Arts and Entertainment

Tom Hooper's quasi-operatic mega-musical is loaded with major historical events, weighty themes, tragic deaths and symbolic rebirths, so it's no wonder that the film version of Les Mis gets so exhausting, especially in the static, unspectacular second half.

Nicholas Nickleby

Directed by Douglas McGrath

Sex Drive (15)

This teen sex comedy begins so badly it nearly challenges Bride Wars for the Worst of the Week, but it becomes a mildly amusing, even sweet, study of friendship turning to love as experienced by Ian (Josh Zuckerman) and Felicia (Amanda Crew) on a trip to Knoxville.

Bride Wars (PG)

A chick flick of such unutterable vileness that by the end you may feel suicidal, or perhaps just homicidal.

Pires can see light at end of tunnel after injury nightmare

Robert Pires hopes to make his competitive debut for Villarreal by the end of February - some nine months after signing for the club from Arsenal.

Asylum-seeker feted by the Blairs still faces deportation from Britain

Farhat Khan will get the red carpet treatment today from Tony and Cherie Blair in recognition of her tireless community work - just 48 hours before she makes a last plea against deportation.

Germany 4 Costa Rica 2: Germany paper over the cracks with demolition of Costa Rica

"A time to make friends" is the slogan of this World Cup and on the evidence of last night's opening game, Germany's team have taken it to heart.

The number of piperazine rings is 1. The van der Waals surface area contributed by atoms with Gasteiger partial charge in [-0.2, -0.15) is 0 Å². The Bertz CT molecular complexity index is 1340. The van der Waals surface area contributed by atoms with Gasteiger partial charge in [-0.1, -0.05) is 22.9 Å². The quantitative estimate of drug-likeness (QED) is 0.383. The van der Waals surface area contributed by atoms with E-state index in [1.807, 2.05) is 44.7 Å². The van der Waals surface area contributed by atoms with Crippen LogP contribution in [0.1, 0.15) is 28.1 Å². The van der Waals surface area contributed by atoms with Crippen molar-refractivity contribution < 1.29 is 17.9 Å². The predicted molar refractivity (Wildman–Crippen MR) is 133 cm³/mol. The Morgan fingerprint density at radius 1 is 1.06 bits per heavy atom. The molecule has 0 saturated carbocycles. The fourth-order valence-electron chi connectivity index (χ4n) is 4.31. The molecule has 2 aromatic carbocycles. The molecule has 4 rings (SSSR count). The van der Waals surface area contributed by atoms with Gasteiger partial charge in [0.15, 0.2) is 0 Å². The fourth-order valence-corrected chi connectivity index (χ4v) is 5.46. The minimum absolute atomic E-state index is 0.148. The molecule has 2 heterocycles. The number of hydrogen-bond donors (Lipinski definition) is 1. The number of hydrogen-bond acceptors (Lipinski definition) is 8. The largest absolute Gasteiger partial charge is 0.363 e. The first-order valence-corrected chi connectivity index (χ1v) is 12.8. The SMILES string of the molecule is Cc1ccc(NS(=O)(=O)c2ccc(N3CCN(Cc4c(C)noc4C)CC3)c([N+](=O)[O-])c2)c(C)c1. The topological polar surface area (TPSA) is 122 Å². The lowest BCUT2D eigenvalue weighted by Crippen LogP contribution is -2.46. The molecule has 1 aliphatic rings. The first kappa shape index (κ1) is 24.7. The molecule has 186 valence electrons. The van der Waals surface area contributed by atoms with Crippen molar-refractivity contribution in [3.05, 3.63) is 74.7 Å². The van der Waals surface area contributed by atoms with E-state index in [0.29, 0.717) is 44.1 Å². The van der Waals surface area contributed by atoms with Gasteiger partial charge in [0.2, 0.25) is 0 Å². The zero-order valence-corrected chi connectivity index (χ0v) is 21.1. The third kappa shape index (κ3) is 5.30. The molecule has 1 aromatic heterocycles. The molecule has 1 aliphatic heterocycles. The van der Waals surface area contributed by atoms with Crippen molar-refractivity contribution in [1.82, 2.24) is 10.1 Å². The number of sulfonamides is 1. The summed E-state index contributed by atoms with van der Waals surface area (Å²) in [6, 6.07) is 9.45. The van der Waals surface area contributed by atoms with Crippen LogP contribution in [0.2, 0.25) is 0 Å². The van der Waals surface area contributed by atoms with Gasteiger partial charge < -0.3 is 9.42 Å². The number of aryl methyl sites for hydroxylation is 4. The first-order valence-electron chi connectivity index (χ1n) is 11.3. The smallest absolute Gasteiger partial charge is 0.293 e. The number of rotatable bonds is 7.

Anne Hathaway: The reluctant princess

As the star of The Princess Diaries, she's adored by teenage girls and their mothers, but, as Tim Cooper discovers, there's more to Anne Hathaway than meets the eye

This woman's work is never done

Given the choice of a husband who Hoovered or a husband who cooked, I know which I'd prefer

The Saturday Profile: William Shakespeare, Poet and Playwright - A genius, but so ordinary

HIS 435TH year has been a good one. He is big in Hollywood - a new movie hyped for the Oscars - and in his own country he has just been voted "Person of the Millennium". His head is daily swiped through cash registers (look at the hologram on your Switch card); his works are raided by sub-editors in search of snappy headlines ("To Pep or not to Pep?"). And he's scribbling away with his quill in the top right-hand corner of the screen on which I'm writing, where he serves as my "Windows 97 Office Assistant". If his executors had sought to patent his image, like the trustees of the Diana Memorial Fund, his descendants would be able to buy out Bill Gates a thousand times over.

Ranch hands get raunchy with each other in Proulx's new tale

IT IS the tale of two tough Wyoming ranch boys who fall in love and learn to call each other "little darlin'". And it is only 56 pages long. The new book, by Pulitzer Prize-winning author Annie Proulx, is called Brokeback Mountain and has several passages of explicit homosexual sex, described in the blunt language of the ranchhand.

Site Unseen: Knight fever, knight fever: A weekly look at London's hidden gems

From time to time most architects let their hair down. Fed up with the clients' demands or the tedium of building something for the hundredth time, they suddenly let themselves go.

UK wins tourists' praise for quality

'LONDON is not just expensive, it's very expensive. The hotels are expensive, the food is expensive and the shopping is expensive. The quality is good, but it's expensive,' said Sigfried Waibl, 65, ramming home his point after a week's holiday in Britain from Munich.

Happy Anniversary: Another defeat for England

SOME of the dates you might otherwise have overlooked in the coming week, historically a period of mixed fortunes for composers, but generally good for women and tennis players.

Travel: Shakespeare and the Lost Tourist: Frank Barrett and family, inspired by Richmal Crompton, go in search of the other William